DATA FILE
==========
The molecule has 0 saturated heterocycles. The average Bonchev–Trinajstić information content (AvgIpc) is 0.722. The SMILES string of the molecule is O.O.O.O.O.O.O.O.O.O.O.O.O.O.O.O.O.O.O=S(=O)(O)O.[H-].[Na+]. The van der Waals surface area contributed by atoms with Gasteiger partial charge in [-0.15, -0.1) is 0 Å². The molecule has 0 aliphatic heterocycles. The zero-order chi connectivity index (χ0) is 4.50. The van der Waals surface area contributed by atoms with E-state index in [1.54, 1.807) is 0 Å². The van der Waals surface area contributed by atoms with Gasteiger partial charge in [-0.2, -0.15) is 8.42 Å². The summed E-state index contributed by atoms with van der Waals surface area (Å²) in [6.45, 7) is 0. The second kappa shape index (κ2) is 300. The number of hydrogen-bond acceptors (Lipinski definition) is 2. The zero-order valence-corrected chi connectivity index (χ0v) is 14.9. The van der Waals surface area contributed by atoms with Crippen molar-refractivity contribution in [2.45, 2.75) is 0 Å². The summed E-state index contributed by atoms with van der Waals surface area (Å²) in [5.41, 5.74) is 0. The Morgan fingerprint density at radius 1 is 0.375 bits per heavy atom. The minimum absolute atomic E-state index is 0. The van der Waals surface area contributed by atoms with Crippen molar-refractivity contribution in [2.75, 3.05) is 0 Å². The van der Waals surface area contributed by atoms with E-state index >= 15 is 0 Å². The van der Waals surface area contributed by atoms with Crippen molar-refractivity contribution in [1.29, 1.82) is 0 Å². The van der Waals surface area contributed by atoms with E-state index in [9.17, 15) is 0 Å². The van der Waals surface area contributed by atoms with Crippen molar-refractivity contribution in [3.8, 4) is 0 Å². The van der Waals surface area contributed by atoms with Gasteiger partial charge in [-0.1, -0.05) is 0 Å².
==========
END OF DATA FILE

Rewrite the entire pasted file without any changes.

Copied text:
The molecule has 0 saturated heterocycles. The average Bonchev–Trinajstić information content (AvgIpc) is 0.722. The SMILES string of the molecule is O.O.O.O.O.O.O.O.O.O.O.O.O.O.O.O.O.O.O=S(=O)(O)O.[H-].[Na+]. The van der Waals surface area contributed by atoms with Gasteiger partial charge in [-0.15, -0.1) is 0 Å². The molecule has 0 aliphatic heterocycles. The zero-order chi connectivity index (χ0) is 4.50. The van der Waals surface area contributed by atoms with E-state index in [1.54, 1.807) is 0 Å². The van der Waals surface area contributed by atoms with Gasteiger partial charge in [-0.2, -0.15) is 8.42 Å². The summed E-state index contributed by atoms with van der Waals surface area (Å²) in [6.45, 7) is 0. The second kappa shape index (κ2) is 300. The number of hydrogen-bond acceptors (Lipinski definition) is 2. The zero-order valence-corrected chi connectivity index (χ0v) is 14.9. The van der Waals surface area contributed by atoms with Crippen molar-refractivity contribution in [2.45, 2.75) is 0 Å². The summed E-state index contributed by atoms with van der Waals surface area (Å²) in [5.41, 5.74) is 0. The Morgan fingerprint density at radius 1 is 0.375 bits per heavy atom. The minimum absolute atomic E-state index is 0. The van der Waals surface area contributed by atoms with Crippen molar-refractivity contribution in [2.75, 3.05) is 0 Å². The van der Waals surface area contributed by atoms with E-state index >= 15 is 0 Å². The van der Waals surface area contributed by atoms with Crippen molar-refractivity contribution in [1.29, 1.82) is 0 Å². The van der Waals surface area contributed by atoms with E-state index in [9.17, 15) is 0 Å². The van der Waals surface area contributed by atoms with Crippen molar-refractivity contribution in [3.8, 4) is 0 Å². The van der Waals surface area contributed by atoms with Gasteiger partial charge in [-0.1, -0.05) is 0 Å².